How To Add An Empty Element To A List In Python

To insert or append an empty element into a Python list you need to first define what is meant by the word empty . By empty do you mean an empty string, None or something else? While I may use None in this post you can easily substitute it for something else according to your requirements.

To add an empty element into a list either replace the existing element with the empty variable or if inserting it at the end use the list method .append() or if inserting it at a specific place use the other list method .insert() .

Here are some examples demonstrating these techniques:

>>> e = [1, 2, 3]
>>> e[0] = None
>>> print(e)
[None, 2, 3]

In this first example, you can add your empty element into the list by simply referencing the index of the list item you want to change to an empty element and by using the assignment character = setting that element to None .

>>> e.append(None)
>>> print(e)
[None, 2, 3, None]

To add an empty element automatically to the end of the list simply use the .append() list method which has a single parameter that can be of any data type.

>>> e.insert(2, None}
>>> print(e)
[None, 2, None, 3, None]

Another helpful list method to insert an empty element anywhere within the list is to use .insert(i, x) which has two parameters: the first being the index number where the new element will be added into the last and the second parameter being the item to insert.

As can be seen from the example above, the first parameter was 2 which with the original list contained the element 3 this was where the empty element was added and everything on and after that element was pushed back.

How To Start A List With Empty Elements

What if you want to start a list already prepopulated with empty items? How can you achieve this in Python?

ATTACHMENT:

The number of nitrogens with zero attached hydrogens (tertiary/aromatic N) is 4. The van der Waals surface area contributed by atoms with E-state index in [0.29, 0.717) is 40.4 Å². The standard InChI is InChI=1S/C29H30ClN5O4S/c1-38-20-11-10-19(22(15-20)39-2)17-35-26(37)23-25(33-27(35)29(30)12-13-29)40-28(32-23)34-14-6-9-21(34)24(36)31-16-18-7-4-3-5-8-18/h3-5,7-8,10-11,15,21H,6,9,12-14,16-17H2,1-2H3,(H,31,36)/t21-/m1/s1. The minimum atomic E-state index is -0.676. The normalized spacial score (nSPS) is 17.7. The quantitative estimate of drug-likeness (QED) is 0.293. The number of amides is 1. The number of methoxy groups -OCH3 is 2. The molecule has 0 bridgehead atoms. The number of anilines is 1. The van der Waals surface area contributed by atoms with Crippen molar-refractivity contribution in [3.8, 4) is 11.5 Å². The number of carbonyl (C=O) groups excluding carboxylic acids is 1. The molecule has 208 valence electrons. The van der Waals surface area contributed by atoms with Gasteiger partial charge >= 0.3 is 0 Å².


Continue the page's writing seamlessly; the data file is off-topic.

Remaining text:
Thankfully in Python, it is relatively easy to get started with a list already populated with empty items and this can be achieved in one line of code. Suppose I needed to start a list with 5 empty elements, here’s how this would work:

>>> e = [None] * 5
>>> print(e)
[None, None, None, None, None]

By using the multiplication operator on the list literal which contained one empty element Python that uses this and applies it 5 times creating a list with 5 empty elements.

How To Add Empty Elements By Condition

What if you needed to replace the elements in a list based on a condition? Can this be done in Python?

Again Python makes it relatively straightforward in being able to modify elements within a list according to certain criteria, and what’s even more impressive is that this can be done on one line of code!

The example used below will demonstrate how you can change each of the elements below in the list where the number exceeds an amount:

>>> e = [101, 99, 103, 95]
>>> f = [elem if elem > 100 else None for elem in e]
>>> print(f)
[101, None, 103, None]

In the second line of code a list comprehension is used to create a new list. Starting at the end of the list comprehension code with the for loop the code automatically loops through each element of the list e and assigns each element with the variable elem .

With each iteration of the for loop the one line if condition is triggered where each element is checked against the condition used, being in this case if the elem is greater than the value of 100. If this condition is true the statement made at the start of the if condition is used, being in this case just returning elem , however if this condition is not true for the element then None is used.

By using a list comprehension along with an if condition on each element you can replace elements in your list to empty with one line of code.


To add an empty element into a Python list use either a direct index reference to the list item that needs replacing or use the list method .append(None) to insert the empty element at the end of the list or use the other list method .insert(idx, None) to insert the empty element at a specific point in the list.

Next, you might want to find out how to check if your list is empty .

Photo of author
Ryan Sheehy
Ryan has been dabbling in code since the late '90s when he cut his teeth exploring VBA in Excel. Having his eyes opened with the potential of automating repetitive tasks, he expanded to Python and then moved over to scripting languages such as HTML, CSS, Javascript and PHP.